You Really Don’t Have Ready Access
To The Data You Need To Make Decisions (#2 Article)

How does a senior executive build up the kind of knowledge they need to effectively run a team? One of the ways to attain this mastery is based on experience built up over what Malcolm Gladwell, in his book Outliers (Little, Brown & Co, 2008), calls the “10,000 Hours Rule.”

This rule holds that it takes 10,000 hours of deliberate practice to become world-class in a field.

Gladwell cites as one of his compelling examples how Microsoft was founded. As the story goes, Bill Gates and Paul Allen dropped out of college to form the company in 1975. Is it that simple: Drop out of college, start a company, and become a billionaire? Well, not quite!

Further study reveals that Gates and Allen had thousands of hours of programming practice prior to founding Microsoft. First, the two co-founders met at Lakeside, an elite private school in the Seattle area. The school raised $3,000 to purchase a computer terminal for the school’s computer club in 1968.

A computer terminal at a university was rare enough in 1968. Gates had access to a terminal in eighth grade. Gates and Allen quickly became addicted to programming.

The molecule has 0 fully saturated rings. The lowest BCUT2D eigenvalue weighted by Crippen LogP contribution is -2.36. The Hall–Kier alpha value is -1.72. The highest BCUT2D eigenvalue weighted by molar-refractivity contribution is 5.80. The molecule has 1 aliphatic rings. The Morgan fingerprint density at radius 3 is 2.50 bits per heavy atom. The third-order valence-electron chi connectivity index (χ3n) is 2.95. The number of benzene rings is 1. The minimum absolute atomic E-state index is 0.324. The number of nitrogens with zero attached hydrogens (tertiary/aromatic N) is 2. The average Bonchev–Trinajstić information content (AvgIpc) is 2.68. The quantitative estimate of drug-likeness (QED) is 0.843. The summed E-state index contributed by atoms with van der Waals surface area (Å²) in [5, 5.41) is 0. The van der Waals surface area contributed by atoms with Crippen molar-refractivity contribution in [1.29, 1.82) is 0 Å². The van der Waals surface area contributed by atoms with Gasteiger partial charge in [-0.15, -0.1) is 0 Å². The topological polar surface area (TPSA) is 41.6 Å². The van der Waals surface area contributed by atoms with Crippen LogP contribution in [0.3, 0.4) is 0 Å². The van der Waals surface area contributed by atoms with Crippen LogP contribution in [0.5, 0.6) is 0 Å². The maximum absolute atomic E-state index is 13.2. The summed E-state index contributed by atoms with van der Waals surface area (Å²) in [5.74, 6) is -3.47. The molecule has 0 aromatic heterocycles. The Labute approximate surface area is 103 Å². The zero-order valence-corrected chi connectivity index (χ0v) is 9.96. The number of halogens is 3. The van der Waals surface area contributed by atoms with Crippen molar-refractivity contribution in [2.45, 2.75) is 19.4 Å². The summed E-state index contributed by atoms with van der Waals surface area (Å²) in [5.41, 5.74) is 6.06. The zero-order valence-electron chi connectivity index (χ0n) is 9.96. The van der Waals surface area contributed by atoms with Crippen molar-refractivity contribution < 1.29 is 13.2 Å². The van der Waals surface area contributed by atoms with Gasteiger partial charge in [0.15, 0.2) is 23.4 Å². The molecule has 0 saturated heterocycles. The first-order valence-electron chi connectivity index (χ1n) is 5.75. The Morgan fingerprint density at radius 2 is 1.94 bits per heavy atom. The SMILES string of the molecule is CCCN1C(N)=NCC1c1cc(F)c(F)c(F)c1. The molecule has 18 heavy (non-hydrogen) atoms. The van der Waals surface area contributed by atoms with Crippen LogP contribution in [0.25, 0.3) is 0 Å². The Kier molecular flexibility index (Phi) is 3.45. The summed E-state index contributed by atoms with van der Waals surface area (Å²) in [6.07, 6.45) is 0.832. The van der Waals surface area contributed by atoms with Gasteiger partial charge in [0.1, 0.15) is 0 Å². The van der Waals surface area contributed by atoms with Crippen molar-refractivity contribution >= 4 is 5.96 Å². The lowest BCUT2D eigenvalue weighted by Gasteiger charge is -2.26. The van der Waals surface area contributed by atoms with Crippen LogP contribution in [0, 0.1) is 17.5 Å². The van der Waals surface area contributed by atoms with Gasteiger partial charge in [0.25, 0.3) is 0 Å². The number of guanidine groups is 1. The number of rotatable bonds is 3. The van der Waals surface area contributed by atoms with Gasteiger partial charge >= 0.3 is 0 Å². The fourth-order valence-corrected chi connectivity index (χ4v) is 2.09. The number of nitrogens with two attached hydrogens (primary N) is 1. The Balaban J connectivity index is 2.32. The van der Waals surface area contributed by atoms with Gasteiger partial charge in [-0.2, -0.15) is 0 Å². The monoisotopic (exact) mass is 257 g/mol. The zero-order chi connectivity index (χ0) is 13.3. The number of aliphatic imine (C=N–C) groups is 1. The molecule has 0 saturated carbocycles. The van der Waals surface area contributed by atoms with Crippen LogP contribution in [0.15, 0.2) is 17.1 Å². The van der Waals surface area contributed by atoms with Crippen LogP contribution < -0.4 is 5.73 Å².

The Gates family lived near the University of Washington. As a teenager, Gates fed his programming addiction by sneaking out of his parents’ home after bedtime to use the University’s computer.

Gates and Allen acquired their 10,000 hours through this and other clever teenage schemes. When the time came to launch Microsoft in 1975, the two were ready.

We can then compare this to the complex and chaotic domains. The leader does not have the correct answer and there will potentially be many correct answers.

In the complicated domain, the manager is looking at all the data to analyse. In the complex domain, there is a lot off data but due to the environment, it is not in context and therefore is not useful in this decision-making environment.

Experienced managers (10,000 hours) and leaders – in the absence of data – rely on their intuition to fill in the gaps. They apply the command and control structure that has served them well and their people look to them for direction which they have been programmed to provide based on years of internalising leadership competency training.

Kahneman devotes a full chapter in his seminal work Thinking, Fast and Slow on why we cannot rely on expert intuition in complex environments. In his collaboration with Gary Klein, a research psychologist famous for pioneering in the field of naturalistic decision-making, they come to this Golden Rule: Intuition cannot be trusted in the absence of stable regularities in the environment.

Do you have 10,000 hours to spare or do you need a leg-up now? Consider giving me a call if you don’t have 10,000 hours to spare and you know that your intuition isn’t what it could be.